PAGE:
Just hours after serving as the co-host of “Vuvuzela: The World Soccer Show” as I do every Sunday, I learned what I never thought was possible entering that show. The world cared about American soccer. The world cared about American women’s soccer. And it warmed my heart. Twitter and Facebook were buzzing over the Abby Wambach goal, the tv ratings were the highest since the World Cup Final in 1999, and the Women’s World Cup was the lead story on just about every sports show and website.
How did this happen? How did the country go from indifference and even scorn at the beginning of the tournament to a unified, enthusiastic attitude about these heroic women? It happened for about a hundred reasons, and each one was a necessary one to build the tremendous following that it did in two hours.
First, the Americans faced the national team from Brazil, a country which is arguably the most recognizable soccer nation in the entire world. If the United States faced Japan and won in this fashion, there is no way that the public attention would have been at the same level. The public needed a reason beyond simply the American team to rally its support. It needed a powerhouse to defeat and a team to hate, and Brazil provided that fuel. Second, Brazil’s Marta became the villain. Marta is the 5-time reigning World Soccer Player of the Year, but did not make many fans on Sunday. She yelled at a sprawled Abby Wambach after Marta believed that Wambach had flopped too easily on the prior play. Whether her claim had merit or not, when you yell at a defenseless player crumpled over on the field, you aren’t going to get the benefit of the doubt from the fans. Marta also earned a penalty kick in the 63rd minute on a questionable call, at best. Then, after her teammate missed the penalty kick that Marta had earned, the play was called back on a phantom call that was later found to be a questionable early entry into the box call. The following PK Marta hit with ease. In addition to the distaste for the Brazilian team as a whole, Marta became the villain and gave the fans another reason to watch.
To build upon the villain mentality, the American public was able to get behind this team because it became an underdog based upon the calls made during the game. The referee became the second true villain in this match. Both Brazil goals were not legitimate, the US lost Rachel Buehler to an incorrectly called red card, Marta should have earned a second yellow card in the 98th minute after intentionally grabbing Christie Rampone’s jersey from behind and pulling her down (much more deliberate than the play in the box called for a red card on Buehler), and there were many more questionable decisions by the referee that all seemed to go against the US team.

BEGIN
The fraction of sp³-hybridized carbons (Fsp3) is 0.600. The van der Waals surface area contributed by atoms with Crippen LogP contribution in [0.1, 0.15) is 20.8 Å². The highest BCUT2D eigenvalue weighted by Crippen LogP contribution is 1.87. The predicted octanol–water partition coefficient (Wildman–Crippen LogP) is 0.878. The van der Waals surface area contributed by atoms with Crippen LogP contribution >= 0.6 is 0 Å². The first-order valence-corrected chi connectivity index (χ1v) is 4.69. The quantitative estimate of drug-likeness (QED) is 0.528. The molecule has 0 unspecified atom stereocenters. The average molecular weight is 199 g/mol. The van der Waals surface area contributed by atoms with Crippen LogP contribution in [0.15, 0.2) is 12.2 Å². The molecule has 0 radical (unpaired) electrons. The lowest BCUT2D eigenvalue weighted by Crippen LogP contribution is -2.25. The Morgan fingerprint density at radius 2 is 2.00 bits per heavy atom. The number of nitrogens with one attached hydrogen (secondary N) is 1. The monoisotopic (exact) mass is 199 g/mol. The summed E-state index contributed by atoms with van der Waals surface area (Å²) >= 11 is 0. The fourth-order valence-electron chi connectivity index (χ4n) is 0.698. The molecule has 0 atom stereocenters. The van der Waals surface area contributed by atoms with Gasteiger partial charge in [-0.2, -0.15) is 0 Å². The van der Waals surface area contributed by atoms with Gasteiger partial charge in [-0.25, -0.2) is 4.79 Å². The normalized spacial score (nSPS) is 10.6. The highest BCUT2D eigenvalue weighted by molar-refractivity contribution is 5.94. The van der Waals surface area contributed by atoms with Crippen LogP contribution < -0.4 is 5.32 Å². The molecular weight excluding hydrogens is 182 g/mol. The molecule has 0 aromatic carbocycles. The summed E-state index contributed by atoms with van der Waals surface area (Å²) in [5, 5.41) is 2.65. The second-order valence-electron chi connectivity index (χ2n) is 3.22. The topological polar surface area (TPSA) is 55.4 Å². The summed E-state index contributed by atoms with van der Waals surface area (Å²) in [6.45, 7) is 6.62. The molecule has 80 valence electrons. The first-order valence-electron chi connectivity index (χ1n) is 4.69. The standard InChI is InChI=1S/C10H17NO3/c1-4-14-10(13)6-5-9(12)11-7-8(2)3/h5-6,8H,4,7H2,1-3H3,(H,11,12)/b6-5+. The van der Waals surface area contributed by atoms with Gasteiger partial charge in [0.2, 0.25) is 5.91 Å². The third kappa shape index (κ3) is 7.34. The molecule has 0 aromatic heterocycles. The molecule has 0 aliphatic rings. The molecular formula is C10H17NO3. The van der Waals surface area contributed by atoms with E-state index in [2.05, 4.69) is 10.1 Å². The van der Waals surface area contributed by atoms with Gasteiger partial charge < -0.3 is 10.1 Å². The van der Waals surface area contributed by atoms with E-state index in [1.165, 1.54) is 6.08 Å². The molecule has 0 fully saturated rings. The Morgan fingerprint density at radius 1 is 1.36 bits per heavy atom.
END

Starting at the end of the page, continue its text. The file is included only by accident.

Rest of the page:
Now to the US Women’s team itself. Once the above factors got the public’s attention, everyone realized, “what isn’t to like about this team?” The team is led by goaltender Hope Solo, whose amazing athleticism and good looks certainly caused many to pay attention who otherwise wouldn’t. Moving outward from the goal, Abby Wambach, Megan Rapinoe, and Carli Lloyd provide the interesting storylines and the aggressiveness to the ball that puts them in good positions to score. The girls themselves provide the new faces of American soccer to replace Mia Hamm, Brandi Chastain, and the more notable names of the 1999 World Cup Championship team.
Finally, the way the team won was the most important reason why the national profile of this team increased exponentially this weekend. The team scored the 2nd quickest goal in US World Cup history in the 2nd minute, and went a full 2 hours of game time without a goal. The team played down 1 player for just under 60 minutes of play, and after the penalty kick by Marta, the US was able to match the Brazilians at 1 goal apiece in the final hour of play, including extra time.
The Abby Wambach header, which occurred in the 122nd minute, was the latest goal scored in the history of the Women’s World Cup. The climax of the game came so late, and was so exhilarating, one could not help but pay attention. Combine that extra time goal with the 5 for 5 masterpiece in the Penalty Kicks for the Americans and the save by Hope Solo on Daiane of Brazil, and this game provided one of the most thrilling atmospheres imaginable on the international stage.
There were countless reasons that the USA Women’s Soccer team went from oblivion to national spotlight, and every factor manifested into the sense of national pride that exists now because of the 11 women plus reserves who represent USA Soccer so well every game. These women have become national heroes, and the next and most important step is to win the game tomorrow against France in the semifinal. In 1980, the USA hockey team would not have had the same notoriety if it had lost the Gold Cup Game after winning the “Miracle on Ice.” Last year in the World Cup, the USA team would have been remembered even more than it is now for its thriller against Algeria if it hadn’t choked in the next round against Ghana. The girls are in the rare situation where all the attention is (rightly) placed upon them. Now let’s see how much these girls can continue to amaze us when the whole country is watching.